Academic journal article Political Research Quarterly

In Lieu of Legislation: Executive Unilateral Preemption or Support during the Legislative Process

Academic journal article Political Research Quarterly

In Lieu of Legislation: Executive Unilateral Preemption or Support during the Legislative Process

Article excerpt

In exercising their executive power within the legislative arena, presidents generally pursue a "legislative presidency" (Wayne 1978). From the president's perspective, this is a tenuous choice because the process of passing legislation is afflicted by collective action problems, an outlay of political capital, lengthy debates, and large transaction costs but provides certainty in achieving a lasting policy outcome (Moe and Howell 1999, 146). In an effort to improve their chances for success, a president may choose to enter the legislative arena using several means sanctioned by the Constitution or the strategic use of executive power: suggest an agenda item to Congress as outlined by Article II, Section 1 of the Constitution issue an executive statement of administrative procedure (Rice 2012); and issue a veto threat in advance of a veto (Deen and Arnold 2002) and the use of the veto (Cameron 2000, 28). Each of these tools provides the executive with some strategic participation in the legislative process.

Beyond the conventionally proscribed techniques for the president's legislative functions, presidents may also use direct or unilateral action as a means of improving their success in implementing their policy agenda outside the legislative arena (Cooper 2002; Mayer 2001; Warber 2006). Direct action is strategically useful for presidents when faced with a legislative arena that forces them to share political powers (Howell 2003, 2005; Mayer 2001; Moe and Howell 1999). The process of issuing unilateral orders is generally described as an alternative to pursuing legislation by bargaining with Congress (Howell 2003; Moe and Howell 1999). This approach enables the executive to "act quickly and with flexibility in responding to problems and changing political, economic and social circumstances as they arise" (Moe and Howell 1999, 138). This unilateral approach, however, is not always independent of the legislative process. As Jones (2005, 253) argues,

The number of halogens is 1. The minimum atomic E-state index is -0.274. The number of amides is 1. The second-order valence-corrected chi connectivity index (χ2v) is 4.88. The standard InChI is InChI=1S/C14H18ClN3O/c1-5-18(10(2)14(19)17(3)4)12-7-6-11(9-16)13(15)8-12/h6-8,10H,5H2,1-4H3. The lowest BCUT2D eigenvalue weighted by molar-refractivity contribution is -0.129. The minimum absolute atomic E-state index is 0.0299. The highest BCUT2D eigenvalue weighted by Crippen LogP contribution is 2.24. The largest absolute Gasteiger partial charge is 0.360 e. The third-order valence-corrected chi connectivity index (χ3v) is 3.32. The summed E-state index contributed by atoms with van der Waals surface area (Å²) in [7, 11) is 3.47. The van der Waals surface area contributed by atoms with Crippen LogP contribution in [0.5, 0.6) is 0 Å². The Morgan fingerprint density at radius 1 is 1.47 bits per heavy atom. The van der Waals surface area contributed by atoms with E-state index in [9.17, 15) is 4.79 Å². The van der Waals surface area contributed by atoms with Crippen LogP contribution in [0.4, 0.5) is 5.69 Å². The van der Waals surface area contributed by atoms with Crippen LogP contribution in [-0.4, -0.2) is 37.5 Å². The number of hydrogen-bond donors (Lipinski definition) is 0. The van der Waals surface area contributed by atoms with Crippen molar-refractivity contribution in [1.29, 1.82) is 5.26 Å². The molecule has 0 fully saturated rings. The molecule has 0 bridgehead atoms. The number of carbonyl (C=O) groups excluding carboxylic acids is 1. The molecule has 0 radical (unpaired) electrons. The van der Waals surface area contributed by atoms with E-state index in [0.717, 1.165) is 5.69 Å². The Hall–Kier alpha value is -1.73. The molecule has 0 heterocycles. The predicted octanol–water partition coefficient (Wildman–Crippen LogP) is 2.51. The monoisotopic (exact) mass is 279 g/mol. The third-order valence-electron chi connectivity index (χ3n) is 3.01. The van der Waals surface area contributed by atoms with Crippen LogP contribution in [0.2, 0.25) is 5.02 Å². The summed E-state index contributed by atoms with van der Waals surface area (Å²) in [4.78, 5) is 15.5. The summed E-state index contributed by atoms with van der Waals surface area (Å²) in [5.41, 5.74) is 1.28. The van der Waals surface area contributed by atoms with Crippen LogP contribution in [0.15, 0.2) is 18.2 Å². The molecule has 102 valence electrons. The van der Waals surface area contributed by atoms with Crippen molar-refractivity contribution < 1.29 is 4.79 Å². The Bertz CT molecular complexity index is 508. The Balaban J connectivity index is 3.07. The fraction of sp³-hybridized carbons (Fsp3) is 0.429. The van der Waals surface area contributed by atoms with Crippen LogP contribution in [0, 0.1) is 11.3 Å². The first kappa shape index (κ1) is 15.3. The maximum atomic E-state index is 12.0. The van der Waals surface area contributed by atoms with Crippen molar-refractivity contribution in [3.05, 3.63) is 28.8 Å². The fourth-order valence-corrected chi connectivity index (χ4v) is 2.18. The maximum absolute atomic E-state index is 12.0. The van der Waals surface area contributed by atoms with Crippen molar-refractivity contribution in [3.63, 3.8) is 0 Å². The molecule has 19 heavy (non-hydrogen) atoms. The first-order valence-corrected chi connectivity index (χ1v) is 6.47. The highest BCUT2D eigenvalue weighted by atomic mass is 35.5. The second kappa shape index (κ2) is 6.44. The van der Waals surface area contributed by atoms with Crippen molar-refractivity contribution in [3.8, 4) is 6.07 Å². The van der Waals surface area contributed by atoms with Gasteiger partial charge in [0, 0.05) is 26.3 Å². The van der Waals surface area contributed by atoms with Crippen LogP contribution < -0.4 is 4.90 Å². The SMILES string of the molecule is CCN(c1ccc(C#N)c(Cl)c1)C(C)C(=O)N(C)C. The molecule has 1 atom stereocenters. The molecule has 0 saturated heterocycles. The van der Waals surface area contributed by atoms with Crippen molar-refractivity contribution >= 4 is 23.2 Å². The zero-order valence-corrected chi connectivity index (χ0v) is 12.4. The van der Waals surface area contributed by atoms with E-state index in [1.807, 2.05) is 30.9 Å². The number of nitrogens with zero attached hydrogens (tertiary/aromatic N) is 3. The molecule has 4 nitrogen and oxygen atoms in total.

Efforts to comprehend presidential power in lawmaking require study of congressional power even if the president acts "with the stroke of a pen" as when issuing executive orders. Those who are separated must agree or acquiesce if there is to be law.

Neustadt ([1960] 1990, x) suggests that presidents are "dependent on consent from other sharers" in government, especially Congress, because "he must bargain with them, buttressing his share with his resources in their eyes of personal reputation and of public standing."

If unilateral orders can be used as a bargaining tool in the legislative process, when presidents issue a unilateral order during the legislative process, under what conditions does that order preempt or support proposed legislation? Using an original data set of unilateral orders (executive orders and proclamations) from Presidents Ford through George W. Bush (93rd to 110th Congresses), we analyze when and how presidents unilaterally preempt or support proposed legislation. Although the literature suggests that presidential strategies of bargaining or using unilateral actions are opposed to one another, our approach unites Neustadt's "power stakes" (how presidential resources influence bargaining) with theories of direct presidential action. We argue that the president will act using a unilateral order during the legislative process to preserve a policy trajectory in Congress favorable to the executive or to shiftpolicy closer to his ideal point. Our theory suggests flexibility in a president's use of unilateral orders in the legislative arena: sometimes to halt the legislative process, sometimes to foster it, depending on the institutional context. We argue that unilateral orders are used while negotiating in the legislative process. This notion expands the conceptual study of the executive's use of unilateral power to the legislative arena, a linkage yet unexplored. In doing so, we seek to develop a better understanding of shared rather than separate powers in the context of executive-legislative relations where unilateral orders can be used to augment the legislative process. …

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